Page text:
Russia to approve loan to prop Serbia's budget

Russia will approve a loan to support Serbia's state budget, thus enabling for regular payment of salaries and pensions from the budget, Tanjug has learned.

Source: Beta, Tanjug

Quoting diplomatic sources, the news agency said that this was one result of the meeting held today in the Black Sea resort of Sochi between Russian President Vladimir Putin and his Serbian counterpart Tomislav Nikolić.

The two leaders also discussed the need to sign a strategic partnership agreement between Serbia and Russia as soon as possible.

Putin and Nikolić further agreed that construction of the South Stream natural gas pipeline in the territory of Serbia would start by the end of this year, and on the financing of a series of energy, baking sector and infrastructure projects.

Earlier in the afternoon, it was reported that Nikolić had invited Putin to visit Serbia and open works on the part of the South Stream pipeline that will be built in this country.

"We expect the South Stream works to begin in Serbia. Russian and Serbian specialists think that may happen in early December and asked me to convey to you an invitation to attend the beginning of the works," he said.

The South Stream pipeline is one of the main topics of discussions between Nikolić and Putin.

Putin, greeting Nikolic, recalled their brief meeting a few months ago and said he would take advantage of this meeting to analyze bilateral relations, especially trade and economic, which, he added, are in a stalemate after the growth in the first half of last year.

According to the Russian president, the talks also focused on "the situation in the region".

Nikolić, who in an interview for the Russian television ahead of his trip to Sochi praised the ties between the two countries, added that the meeting was "the beginning of a completely new relationship between Russia and Serbia".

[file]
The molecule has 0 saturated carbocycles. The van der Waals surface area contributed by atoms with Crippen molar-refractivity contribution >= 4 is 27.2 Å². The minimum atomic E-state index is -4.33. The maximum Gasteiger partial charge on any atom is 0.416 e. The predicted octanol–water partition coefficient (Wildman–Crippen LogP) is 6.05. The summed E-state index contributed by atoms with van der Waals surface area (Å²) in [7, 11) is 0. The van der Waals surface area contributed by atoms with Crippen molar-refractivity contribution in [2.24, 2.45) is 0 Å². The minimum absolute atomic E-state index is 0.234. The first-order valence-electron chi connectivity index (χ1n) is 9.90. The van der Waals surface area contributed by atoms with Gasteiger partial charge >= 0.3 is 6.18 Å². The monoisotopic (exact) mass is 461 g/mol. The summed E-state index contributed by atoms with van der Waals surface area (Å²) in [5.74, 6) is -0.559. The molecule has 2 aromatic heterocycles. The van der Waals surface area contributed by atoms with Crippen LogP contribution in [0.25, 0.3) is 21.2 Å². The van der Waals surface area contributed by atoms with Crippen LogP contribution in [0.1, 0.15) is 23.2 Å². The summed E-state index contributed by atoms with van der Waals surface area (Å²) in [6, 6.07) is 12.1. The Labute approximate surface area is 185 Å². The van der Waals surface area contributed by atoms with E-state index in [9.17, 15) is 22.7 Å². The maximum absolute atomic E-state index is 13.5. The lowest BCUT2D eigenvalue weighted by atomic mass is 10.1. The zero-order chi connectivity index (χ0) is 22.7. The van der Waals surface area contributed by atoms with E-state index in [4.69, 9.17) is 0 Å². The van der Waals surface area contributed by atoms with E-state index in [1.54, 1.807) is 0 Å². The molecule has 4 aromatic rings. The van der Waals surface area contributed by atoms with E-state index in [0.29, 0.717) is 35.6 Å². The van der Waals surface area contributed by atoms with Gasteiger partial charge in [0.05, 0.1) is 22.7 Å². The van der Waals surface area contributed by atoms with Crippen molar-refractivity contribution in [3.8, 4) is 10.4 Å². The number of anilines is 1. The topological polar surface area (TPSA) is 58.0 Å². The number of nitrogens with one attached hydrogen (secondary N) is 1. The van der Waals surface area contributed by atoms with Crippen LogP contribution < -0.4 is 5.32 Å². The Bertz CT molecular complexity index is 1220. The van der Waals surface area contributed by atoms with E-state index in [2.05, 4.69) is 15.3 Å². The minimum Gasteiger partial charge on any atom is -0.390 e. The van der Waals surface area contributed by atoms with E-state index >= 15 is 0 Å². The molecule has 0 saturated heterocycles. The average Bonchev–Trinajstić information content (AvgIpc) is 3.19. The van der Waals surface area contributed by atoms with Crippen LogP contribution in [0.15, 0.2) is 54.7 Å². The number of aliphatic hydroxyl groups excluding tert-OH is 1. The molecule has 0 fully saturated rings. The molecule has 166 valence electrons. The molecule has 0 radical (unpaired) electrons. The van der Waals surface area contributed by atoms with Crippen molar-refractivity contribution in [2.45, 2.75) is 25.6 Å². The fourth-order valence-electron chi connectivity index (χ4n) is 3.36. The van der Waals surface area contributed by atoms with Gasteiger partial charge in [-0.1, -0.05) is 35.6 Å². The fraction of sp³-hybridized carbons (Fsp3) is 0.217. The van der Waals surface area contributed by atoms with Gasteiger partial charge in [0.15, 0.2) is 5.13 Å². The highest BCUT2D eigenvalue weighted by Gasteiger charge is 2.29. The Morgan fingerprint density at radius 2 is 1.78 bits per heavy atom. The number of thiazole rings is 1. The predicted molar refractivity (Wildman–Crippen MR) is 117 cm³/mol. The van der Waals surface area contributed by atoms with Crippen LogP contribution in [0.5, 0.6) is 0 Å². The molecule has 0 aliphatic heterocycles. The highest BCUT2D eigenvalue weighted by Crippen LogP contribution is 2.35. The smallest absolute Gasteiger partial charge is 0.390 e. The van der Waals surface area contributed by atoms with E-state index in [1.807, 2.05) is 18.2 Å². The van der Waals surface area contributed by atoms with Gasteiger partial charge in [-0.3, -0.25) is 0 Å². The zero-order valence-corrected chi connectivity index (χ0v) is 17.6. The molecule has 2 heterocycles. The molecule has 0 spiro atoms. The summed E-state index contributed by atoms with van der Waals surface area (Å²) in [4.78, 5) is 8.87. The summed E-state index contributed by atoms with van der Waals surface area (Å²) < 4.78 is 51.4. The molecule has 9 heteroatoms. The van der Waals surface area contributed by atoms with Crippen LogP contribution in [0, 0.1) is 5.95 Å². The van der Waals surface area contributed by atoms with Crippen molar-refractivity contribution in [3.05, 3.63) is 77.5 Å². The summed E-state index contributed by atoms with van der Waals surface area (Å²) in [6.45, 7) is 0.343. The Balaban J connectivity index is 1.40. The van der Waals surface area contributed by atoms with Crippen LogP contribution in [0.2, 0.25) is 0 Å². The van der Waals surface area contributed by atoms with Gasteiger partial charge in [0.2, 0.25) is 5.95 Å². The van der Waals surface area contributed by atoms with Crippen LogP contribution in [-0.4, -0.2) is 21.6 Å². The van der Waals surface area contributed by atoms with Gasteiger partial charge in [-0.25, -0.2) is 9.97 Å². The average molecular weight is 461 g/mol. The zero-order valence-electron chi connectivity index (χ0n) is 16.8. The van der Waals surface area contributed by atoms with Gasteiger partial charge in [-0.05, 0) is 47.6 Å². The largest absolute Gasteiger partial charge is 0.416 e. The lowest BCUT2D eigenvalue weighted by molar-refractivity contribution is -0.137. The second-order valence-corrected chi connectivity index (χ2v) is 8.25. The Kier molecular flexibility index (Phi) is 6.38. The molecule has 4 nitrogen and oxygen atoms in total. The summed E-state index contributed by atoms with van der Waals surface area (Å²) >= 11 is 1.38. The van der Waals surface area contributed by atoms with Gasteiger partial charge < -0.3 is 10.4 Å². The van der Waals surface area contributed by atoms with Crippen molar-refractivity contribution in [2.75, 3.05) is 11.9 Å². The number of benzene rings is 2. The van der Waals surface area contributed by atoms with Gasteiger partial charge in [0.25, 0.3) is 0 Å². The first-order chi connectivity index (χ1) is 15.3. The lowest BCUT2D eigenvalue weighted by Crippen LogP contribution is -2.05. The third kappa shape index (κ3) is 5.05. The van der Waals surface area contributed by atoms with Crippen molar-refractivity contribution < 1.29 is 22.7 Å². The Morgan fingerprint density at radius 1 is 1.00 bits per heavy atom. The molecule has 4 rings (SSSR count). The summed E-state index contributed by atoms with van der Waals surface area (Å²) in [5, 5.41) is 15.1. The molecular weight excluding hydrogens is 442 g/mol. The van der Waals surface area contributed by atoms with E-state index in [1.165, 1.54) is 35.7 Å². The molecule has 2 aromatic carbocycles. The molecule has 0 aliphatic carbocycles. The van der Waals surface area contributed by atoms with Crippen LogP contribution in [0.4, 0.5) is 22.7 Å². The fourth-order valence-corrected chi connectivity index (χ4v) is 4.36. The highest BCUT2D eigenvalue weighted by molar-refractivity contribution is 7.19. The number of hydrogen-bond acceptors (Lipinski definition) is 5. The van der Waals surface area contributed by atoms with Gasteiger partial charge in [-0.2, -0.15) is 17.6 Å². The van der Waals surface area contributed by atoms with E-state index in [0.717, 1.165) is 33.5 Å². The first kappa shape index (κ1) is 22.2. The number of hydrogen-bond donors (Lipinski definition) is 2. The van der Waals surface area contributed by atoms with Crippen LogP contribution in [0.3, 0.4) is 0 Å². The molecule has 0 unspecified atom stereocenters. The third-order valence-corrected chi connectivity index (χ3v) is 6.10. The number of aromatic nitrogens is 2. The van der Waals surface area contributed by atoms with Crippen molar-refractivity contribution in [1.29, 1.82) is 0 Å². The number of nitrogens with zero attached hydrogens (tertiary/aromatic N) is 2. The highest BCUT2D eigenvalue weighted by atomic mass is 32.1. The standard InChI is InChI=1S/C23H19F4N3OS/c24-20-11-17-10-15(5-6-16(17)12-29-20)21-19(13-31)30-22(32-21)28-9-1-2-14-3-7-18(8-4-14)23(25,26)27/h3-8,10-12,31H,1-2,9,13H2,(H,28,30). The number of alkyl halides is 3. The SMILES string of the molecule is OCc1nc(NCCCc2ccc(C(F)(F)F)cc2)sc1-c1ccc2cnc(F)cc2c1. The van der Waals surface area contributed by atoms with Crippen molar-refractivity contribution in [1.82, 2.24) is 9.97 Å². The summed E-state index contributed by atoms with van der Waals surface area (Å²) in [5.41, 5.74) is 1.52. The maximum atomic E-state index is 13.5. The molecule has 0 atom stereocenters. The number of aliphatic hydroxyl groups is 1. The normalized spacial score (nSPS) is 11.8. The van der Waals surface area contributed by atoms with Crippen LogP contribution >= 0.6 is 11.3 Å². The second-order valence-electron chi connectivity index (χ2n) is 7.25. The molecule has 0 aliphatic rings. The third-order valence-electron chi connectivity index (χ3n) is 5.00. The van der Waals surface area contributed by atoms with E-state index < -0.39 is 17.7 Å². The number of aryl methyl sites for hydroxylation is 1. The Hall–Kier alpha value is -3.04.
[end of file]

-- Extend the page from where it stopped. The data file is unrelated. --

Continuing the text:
The talks continued behind closed doors.

Working visit

Nikolić is paying a working visit to Russia on Tuesday upon the invitation of President Putin, and this will be their second meeting this year with a view to deepening bilateral relations.

According to a statement from the Kremlin press service issued ahead of the meeting, they will discuss economic cooperation, the South Stream project and the Kosovo issue, "which should be resolved through dialogue".

The meeting will focus on constructive cooperation in terms of Kosovo, and both countries have a principled stance that the solution to the problem should be found by means of the Belgrade-Priština agreement and based on the UN Security Council Resolution 1244, it was also said.

The Kremlin said that trade and economic cooperation will be in the focus, noting that the scope of the two countries' trade in 2011 went up by 42 percent when compared to 2010, amounting over two billion dollars.

The statement pointed to a number of mutually useful projects - between 2003 and 2011 the Russian investments in the Serbian economy surpassed USD 1.5 billion - and very close ties in the energy sector, with Russian Gazprom Neft, which owns 51 percent of shares of NIS, and Lukoil as key players.

Beta news agency is reporting that Nikolić's working visit to Russia will not see the signing of any documents or agreements, including that on the strategic partnership between the two countries, which was drafted almost a year ago.

Instead, this agreement could be signed during an official visit of either president - which could happen by the end of the year.

Ahead of Nikolić's trip to Sochi, Russian Ambassador in Belgrade Aleksandr Konuzin told the local media that Russia expects to hear about Serbia's plans, and especially, its platform for Kosovo:

"Moscow expects that the meeting will have important consequences for bilateral relations. Our premise is that the Serbian president will give his appraisal of the current political situation in Serbia, the mood in the society, the plans of the new Serbian government, and the problems that Serbia faces, especially in the economy."

Russia is particularly interested in the progress in drafting Serbia's new platform to solve the Kosovo problem.

"This is important to us, because our position remains principled and on Serbia's side in this, for Serbia, exceptionally important issue," said Konuzin.

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